There has been discussion in the comments of this column about vulnerability disclosure and publishing proof of concept code. This is a perfect example of why researchers publish their work. As far as [Filippo] knows, Apple has no intention of fixing the issue he discovered. He also has no reason to believe that no one else has stumbled on this discovery before he did. We mentioned EternalBlue above. The NSA discovered the SMB vulnerability that exploit targeted and used it silently for up to five years before it was stolen and finally disclosed to Microsoft and fixed. Make no mistake, public disclosures and proof of concepts get vulnerabilities fixed. For any given vulnerability, there is no guarantee that someone else hasn’t already found it.

Just a Little Document Leak

OK, maybe not so little. A Fortune 500 company, First American, managed to host millions of private documents in an accessible format. Imagine you upload a document to a company, and get a confirmation link that looks like “test.com/documents.php?id=0252234”. If you’re like me, you’re very curious what is at id=0252233. [Ben Shoval] is a real estate developer who apparently also wanted to know the answer to that question. To his surprise, millions of uploaded documents were available for anyone to view. He tried reaching out to First American, and when there was no response to his emails, he forwarded his findings on to Krebs on Security. After what was likely years of exposure, the database was finally taken offline Friday the 24th.

Walled Garden Monopolies

Staying on the Apple train, the App Store is pretty obviously a monopoly. Someone has finally asked whether it’s an illegal monopoly. As most of these questions go, it’ll take a drawn out court battle to decide. How is this security news? If the court finds that Apple has been violating antitrust laws, one possible remediation is to allow alternative app stores. While there is always the potential for a high quality alternative store like F-droid, sketchy app stores and downloaded are a real possibility. On the other hand, it would be nice to have an iOS app store that is compatible with the GPL.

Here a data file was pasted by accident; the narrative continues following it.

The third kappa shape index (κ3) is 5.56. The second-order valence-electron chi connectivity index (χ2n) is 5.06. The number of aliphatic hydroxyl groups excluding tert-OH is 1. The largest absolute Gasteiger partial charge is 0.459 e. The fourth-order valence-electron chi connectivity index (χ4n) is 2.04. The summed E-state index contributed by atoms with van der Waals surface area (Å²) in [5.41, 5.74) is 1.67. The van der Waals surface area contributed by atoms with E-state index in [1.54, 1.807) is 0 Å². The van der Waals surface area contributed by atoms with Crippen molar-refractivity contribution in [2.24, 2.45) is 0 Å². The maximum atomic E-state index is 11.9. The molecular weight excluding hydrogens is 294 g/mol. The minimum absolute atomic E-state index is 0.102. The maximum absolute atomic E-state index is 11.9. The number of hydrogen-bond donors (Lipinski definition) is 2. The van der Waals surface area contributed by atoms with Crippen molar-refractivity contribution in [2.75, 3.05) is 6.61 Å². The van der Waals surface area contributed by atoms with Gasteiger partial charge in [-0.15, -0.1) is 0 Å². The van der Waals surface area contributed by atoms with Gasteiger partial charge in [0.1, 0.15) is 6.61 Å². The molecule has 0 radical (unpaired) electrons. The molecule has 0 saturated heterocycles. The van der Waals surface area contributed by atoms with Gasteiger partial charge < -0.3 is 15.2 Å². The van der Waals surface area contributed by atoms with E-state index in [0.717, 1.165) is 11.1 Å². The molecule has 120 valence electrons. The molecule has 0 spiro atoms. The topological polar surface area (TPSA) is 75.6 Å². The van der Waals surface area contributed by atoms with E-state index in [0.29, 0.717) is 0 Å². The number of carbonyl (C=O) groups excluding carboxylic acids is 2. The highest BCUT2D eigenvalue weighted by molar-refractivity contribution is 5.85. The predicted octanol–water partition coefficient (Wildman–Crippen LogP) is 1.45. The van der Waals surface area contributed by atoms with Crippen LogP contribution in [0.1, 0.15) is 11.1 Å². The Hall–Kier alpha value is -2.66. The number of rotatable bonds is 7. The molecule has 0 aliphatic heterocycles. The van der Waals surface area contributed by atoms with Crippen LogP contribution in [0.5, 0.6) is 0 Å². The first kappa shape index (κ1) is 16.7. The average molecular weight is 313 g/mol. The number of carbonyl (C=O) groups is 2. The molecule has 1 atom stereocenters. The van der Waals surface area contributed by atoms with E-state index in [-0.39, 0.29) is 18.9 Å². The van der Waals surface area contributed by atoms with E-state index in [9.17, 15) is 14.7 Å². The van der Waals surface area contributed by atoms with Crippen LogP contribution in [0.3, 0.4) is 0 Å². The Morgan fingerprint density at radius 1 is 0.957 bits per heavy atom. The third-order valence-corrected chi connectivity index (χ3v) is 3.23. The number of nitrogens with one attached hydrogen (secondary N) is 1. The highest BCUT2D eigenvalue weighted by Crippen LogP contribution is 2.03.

13 thoughts on “This Week In Security: Baltimore, MacOS Zipfile Security, And App Store Monopolies

  1. “A report at Ars Technica indicates that the initial vector into the Baltimore network was a phishing email.”

    Better reason to abandon HTML mail, and use some PGP so you know it’s legitimate.

  2. “This exploit may not be the most serious of the year, but it’s still a problem that needs fixing. [Filippo] contacted Apple back in February and disclosed the problem, even getting an assurance that they would fix it within 90 days. 90 days have passed, and Apple has begun ignoring his emails, so he has made the announcement and published steps to reproduce on his website.”

    And here we though Apple was one of the good guys with their “user matters” stance against the FBI.

  3. Can’t really blame the NSA when the bug was patched by Microsoft back in 2017. This is all about stupid municipal IT systems which are notoriously horrible.

  4. “Make no mistake, public disclosures and proof of concepts get vulnerabilities fixed. For any given vulnerability, there is no guarantee that someone else hasn’t already found it.”

    Yes, lets give those nasty hackers a big help to infiltrate everyone’s computers!